Utility Week

UTILITY Week 19th June USE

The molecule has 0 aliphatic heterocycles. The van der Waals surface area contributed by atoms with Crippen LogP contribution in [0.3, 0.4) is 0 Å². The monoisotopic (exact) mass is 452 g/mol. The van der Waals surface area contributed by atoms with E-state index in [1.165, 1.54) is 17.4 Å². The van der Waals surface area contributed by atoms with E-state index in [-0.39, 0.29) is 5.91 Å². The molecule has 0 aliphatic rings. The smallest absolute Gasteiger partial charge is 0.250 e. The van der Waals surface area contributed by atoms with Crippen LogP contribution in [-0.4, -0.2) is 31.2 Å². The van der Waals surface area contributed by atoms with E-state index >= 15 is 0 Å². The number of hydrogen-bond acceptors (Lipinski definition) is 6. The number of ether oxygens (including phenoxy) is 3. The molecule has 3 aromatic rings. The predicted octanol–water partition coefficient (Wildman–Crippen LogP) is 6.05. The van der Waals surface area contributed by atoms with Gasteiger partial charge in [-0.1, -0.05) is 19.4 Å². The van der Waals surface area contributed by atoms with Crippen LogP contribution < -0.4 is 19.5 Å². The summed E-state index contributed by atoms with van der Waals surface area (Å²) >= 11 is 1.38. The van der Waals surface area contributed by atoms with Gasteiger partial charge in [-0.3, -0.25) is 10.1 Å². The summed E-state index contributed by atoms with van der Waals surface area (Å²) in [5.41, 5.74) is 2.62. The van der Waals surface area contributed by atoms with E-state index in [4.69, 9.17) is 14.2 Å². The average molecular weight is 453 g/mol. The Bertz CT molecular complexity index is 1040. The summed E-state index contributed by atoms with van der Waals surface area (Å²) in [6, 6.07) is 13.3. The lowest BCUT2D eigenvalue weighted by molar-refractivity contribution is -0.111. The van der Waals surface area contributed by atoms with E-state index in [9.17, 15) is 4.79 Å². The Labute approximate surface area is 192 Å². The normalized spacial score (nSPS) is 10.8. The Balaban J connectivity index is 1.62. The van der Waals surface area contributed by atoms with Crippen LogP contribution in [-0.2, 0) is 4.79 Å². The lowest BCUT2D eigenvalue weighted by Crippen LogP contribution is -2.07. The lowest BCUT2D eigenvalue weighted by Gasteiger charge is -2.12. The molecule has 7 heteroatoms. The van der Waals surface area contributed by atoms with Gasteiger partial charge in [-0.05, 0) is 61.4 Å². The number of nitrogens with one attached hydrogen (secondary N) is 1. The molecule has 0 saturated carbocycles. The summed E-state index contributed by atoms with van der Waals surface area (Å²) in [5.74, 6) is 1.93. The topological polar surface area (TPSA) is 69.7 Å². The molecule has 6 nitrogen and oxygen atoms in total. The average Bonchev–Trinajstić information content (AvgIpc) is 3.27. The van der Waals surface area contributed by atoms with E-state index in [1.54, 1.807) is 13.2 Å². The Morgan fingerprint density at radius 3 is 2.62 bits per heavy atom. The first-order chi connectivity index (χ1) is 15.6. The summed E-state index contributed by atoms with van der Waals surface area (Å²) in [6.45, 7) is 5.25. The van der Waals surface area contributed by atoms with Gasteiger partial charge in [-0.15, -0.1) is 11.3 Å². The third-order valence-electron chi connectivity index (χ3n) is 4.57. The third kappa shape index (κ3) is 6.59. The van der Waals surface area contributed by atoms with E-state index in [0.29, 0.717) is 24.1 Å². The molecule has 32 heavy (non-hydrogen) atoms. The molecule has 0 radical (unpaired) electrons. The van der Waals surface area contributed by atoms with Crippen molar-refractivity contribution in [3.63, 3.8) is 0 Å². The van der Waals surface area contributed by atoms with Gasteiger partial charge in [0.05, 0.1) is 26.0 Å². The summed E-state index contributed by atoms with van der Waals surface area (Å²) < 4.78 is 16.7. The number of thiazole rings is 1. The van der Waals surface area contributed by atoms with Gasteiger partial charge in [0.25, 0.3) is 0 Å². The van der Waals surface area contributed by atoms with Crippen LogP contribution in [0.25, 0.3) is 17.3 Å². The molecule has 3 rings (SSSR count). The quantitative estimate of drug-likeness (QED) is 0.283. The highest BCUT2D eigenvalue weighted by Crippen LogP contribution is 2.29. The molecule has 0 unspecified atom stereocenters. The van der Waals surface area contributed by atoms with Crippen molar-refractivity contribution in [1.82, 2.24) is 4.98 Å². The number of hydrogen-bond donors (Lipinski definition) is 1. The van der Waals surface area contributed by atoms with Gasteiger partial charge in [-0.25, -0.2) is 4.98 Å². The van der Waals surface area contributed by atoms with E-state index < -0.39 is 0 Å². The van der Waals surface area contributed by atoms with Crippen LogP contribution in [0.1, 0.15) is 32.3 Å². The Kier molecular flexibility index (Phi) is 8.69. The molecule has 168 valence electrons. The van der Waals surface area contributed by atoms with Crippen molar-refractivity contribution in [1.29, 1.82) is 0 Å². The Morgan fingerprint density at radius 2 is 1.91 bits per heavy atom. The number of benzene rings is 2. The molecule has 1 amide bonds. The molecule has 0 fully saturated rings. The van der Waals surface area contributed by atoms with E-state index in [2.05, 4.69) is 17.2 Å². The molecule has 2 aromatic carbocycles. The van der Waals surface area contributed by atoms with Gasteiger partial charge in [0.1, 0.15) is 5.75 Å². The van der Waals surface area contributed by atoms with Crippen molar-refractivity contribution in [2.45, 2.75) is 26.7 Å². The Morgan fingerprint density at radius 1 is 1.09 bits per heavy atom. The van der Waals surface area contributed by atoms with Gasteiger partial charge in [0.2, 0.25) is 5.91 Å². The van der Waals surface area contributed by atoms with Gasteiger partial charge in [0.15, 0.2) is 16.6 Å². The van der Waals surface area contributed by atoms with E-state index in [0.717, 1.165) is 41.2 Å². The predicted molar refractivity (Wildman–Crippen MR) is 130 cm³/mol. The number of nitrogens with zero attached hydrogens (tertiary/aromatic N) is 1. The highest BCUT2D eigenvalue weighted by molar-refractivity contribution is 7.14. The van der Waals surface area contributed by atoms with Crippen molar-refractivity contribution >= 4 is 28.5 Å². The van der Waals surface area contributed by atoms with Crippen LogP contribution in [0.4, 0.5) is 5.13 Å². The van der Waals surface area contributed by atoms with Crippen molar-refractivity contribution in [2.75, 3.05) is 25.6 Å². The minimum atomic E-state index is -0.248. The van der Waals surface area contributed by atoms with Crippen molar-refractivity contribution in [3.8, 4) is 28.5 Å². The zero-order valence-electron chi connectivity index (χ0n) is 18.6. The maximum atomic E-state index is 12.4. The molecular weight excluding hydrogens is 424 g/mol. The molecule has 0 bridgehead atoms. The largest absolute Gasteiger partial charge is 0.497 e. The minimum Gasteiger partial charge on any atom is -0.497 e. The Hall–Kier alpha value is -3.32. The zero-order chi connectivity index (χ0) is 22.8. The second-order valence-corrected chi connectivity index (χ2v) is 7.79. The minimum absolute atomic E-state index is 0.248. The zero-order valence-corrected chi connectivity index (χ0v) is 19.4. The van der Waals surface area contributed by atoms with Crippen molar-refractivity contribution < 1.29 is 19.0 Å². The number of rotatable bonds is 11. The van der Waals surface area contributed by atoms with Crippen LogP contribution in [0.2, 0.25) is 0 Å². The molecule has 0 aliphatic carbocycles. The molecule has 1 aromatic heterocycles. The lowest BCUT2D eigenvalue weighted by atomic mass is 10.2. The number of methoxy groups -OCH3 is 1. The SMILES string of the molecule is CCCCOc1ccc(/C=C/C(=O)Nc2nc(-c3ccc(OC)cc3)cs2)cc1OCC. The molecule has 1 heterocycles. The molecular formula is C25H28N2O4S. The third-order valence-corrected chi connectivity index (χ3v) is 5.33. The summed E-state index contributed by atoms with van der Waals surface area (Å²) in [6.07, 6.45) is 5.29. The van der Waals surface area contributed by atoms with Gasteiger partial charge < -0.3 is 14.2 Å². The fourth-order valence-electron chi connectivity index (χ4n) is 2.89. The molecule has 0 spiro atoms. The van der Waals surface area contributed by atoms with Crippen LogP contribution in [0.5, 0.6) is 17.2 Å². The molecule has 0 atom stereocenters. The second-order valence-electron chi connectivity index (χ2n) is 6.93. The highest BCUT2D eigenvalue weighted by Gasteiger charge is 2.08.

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UTILITY WEEK | 19TH - 25TH JUNE 2015 | 9 Interview Y ou might be surprised to hear the chief executive of Water UK saying that she'd be "distressed" if the organisation were thought of as "the voice" of the UK's water sector. Many might assume that the primary purpose of an industry trade association is to uphold the interests of its members in Westminster and to lobby government on issues that affect its operations or profitability. But Pamela Taylor, speaking to Utility Week before she steps down from her role at the end of this year, says a changing political and regulatory environment has ousted that traditional formula. Despite the hot London day outside Water UK's West- minster offices, Taylor is cool, crisp and "proud" as she explains the "really dramatic repositioning" Water UK has had to embrace in recent years. Taylor's vision for the future of the organisation is steeped in the experience she has built up since Water UK's inception and, with both a new chief executive and a new chair to recruit this year following the sud- den death of Water UK's first independent chairman, Sir David Rowlands, in 2014, there's clearly a heavy mantle of expectation to hand over to the fresh leadership duo. Casting her mind back to the birth of Water UK in 1998, Taylor sets a scene of chaotic dissent: "It was a hostile political environment; it was hostile in terms of stakeholders, public opinion, and so on. The companies looked very much out of touch with their customers and were squabbling publicly and undermining each other and briefing against each other publicly and privately." Coming into being late in the regulatory cycle and "too late to influence the 1999 price review", Water UK's most urgent challenge was to create a sense of unity and to support the sector through that "sausage machine" of financial scrutiny, which resulted in water company share prices taking "a hammering". In this unpleasant climate, Taylor led the drive for Water UK to "get its act together" and become a "well organised outfit", recognised by key players as a pioneer in stakeholder engagement. Emphasising just how hard it was to gain that posi- tion, Taylor recalls. "I remember when we set up Water UK, I put out a statement that day saying we wanted to work with our fiercest critics – and I named some of them. And do you know what? People got in touch to say, 'We dislike you much more than those people you've named!'" She chuckles ruefully. "It was utterly, utterly amazing." Aer about two years of "really hard gra", however, Water UK had made a name for itself with the sector, gov- ernment and key stakeholders for consumer issues and the environment. This positioned it well to take a more proactive role in shaping the next price review, standing shoulder to shoulder with industry to deliver consensus messages on set piece issues such as the cost of capital. Creating a team spirit for "fighting the price review" was appropriate then, says Taylor, but fast forward to the present, and the same dogmatism would swily result in Water UK being seen as standing in the way of progress – "the first step to becoming irrelevant". "What you now see – not just in England, but in Wales and Scotland too – is a new kind of price review. And you see the big change of the regulator's emphasis on individual companies, on their customer engagement and on transparency," says Taylor. Accordingly, Water UK has moved itself "consider- ably". It now aims to promote publicly the industry's contribution to society – something on which it has com- missioned a large piece of research – and to be an impar- tial hub for knowledge exchange and scenario mapping for the future. It aims to clarify the need for a flexible regulatory environment that understands that different water companies, run by different boards, will adopt dif- ferent strategies and different points of view. "It's for us to explain why that happens," says Taylor – although she clarifies that Water UK by no means sees it as within its remit to comment on the rights or wrongs of specific differences of opinion – such as those points of contention being battled out between Ofwat and Bris- tol Water in the current CMA hearing. In a world where regulators across the utilities sec- tor are proclaiming an age of principles-based regula- tion, Taylor says it is "obvious" and "essential" for Water UK to act as a facilitator of conversations and a source of knowledge about the industry, rather than a lobby group. However, she's also aware that it may be seen as a "brave" move. "It's easier to just say, 'What can we can all find in common?' So that we can stand shoulder to shoulder, maybe with our arms folded, and say 'No'. But you have to bear in mind that if you say, 'We are the voice of the industry', generally that means you shout and you don't listen."

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